The family that sings together clings together

One family of my acquaintance never took vacations. They never did much of anything else together. The children never became involved in after-school activities. They did not develop common interests at home. Now that they’re grown, holidays are times of tension. It’s as if they gather together because families always gather together on holidays, but no one really seems to enjoy each other’s company and no one really seems to know what to talk about or  how to fill the time.

I know another family with two grown brothers living in the same suburb. Both were musicians, and one played in the same community orchestra I did. I didn’t see the other very often, but it was no use asking the one about the other. They could go for months at a time without seeing each other or calling each other on the  phone, although they said they got along just fine.

In an earlier post I mentioned that the tradition of candy making has helped make my family close. It’s our oldest shared tradition, but probably not the most important for family building.

When I was in high school, my father got a visiting professorship for one year across the country from where we lived. My parents decided that rather than staying in motels as we drove there, they’d buy a trailer, and we could camp out and do some good sightseeing. During the year we were there, we took the trailer out on alternate weekends, usually visiting national parks or other beautiful  places. Dad later said he though the shared experiences did more than anything else to mold our family into a unit.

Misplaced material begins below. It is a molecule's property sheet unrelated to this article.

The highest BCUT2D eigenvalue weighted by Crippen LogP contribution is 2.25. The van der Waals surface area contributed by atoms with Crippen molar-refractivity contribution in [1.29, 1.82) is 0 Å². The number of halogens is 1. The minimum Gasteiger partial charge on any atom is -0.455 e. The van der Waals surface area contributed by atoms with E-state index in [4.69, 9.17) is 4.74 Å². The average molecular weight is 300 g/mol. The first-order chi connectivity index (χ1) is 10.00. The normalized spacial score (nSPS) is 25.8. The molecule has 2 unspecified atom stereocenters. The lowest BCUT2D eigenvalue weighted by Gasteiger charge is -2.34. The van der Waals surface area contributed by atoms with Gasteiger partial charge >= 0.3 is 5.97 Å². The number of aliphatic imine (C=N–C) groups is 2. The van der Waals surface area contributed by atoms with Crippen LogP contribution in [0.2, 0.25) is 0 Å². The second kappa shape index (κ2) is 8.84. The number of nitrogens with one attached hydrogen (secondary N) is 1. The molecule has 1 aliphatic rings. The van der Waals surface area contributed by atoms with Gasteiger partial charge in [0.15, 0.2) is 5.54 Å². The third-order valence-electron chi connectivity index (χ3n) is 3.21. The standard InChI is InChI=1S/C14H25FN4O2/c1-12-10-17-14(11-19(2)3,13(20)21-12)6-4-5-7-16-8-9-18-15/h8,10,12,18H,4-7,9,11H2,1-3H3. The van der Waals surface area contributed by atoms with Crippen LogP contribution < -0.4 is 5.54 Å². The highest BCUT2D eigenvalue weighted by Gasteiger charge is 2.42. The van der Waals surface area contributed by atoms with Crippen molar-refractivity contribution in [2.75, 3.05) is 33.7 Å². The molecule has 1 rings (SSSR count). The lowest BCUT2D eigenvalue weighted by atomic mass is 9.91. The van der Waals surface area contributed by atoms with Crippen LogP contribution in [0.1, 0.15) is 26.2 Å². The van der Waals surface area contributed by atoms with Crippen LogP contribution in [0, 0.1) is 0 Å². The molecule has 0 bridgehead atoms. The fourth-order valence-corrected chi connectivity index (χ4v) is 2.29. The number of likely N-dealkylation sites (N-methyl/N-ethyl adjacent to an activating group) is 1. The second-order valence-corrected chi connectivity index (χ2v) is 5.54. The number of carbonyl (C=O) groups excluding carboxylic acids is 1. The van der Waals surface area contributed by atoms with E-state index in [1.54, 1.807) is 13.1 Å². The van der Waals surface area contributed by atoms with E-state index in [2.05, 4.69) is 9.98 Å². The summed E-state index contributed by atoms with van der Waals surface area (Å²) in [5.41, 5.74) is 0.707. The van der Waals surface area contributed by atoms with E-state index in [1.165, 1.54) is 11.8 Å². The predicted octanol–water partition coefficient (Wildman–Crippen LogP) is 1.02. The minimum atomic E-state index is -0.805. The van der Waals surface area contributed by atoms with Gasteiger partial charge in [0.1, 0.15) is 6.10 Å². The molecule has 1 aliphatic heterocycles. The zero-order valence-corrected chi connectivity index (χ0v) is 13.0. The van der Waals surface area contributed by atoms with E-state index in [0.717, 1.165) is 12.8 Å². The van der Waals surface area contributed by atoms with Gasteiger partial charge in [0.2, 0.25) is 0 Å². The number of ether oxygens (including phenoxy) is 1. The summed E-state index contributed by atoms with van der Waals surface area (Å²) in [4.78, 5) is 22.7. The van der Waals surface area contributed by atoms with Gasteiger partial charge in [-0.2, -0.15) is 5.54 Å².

I would like to focus on one aspect of  our shared experiences, which probably started some time before our cross-country trip. We sang. Our repertoire consisted largely of Broadway show tunes, and we particularly enjoyed some songs by Irving Berlin and others that ended up with two songs being sung together. Being an unusually musical family, we sang a lot in three or four part harmony–not easy considering there wasn’t a soprano among us.

We’ve since learned some new favorites and still set aside time for singing whenever we’re together. Since we’re scattered to four different states from coast to coast, that is not more than a couple of times a year. One of my nieces can actually sing soprano.

The point is not how well we sing, although it’s fun bragging about it. I remember driving for some miles on a winding two-lane highway behind a pickup truck with several children in the back, singing at the top of their lungs. They didn’t sound very good; several of us commented on it. I have no idea if they were all one family, but they were sure enjoying themselves together.

That’s the whole point.

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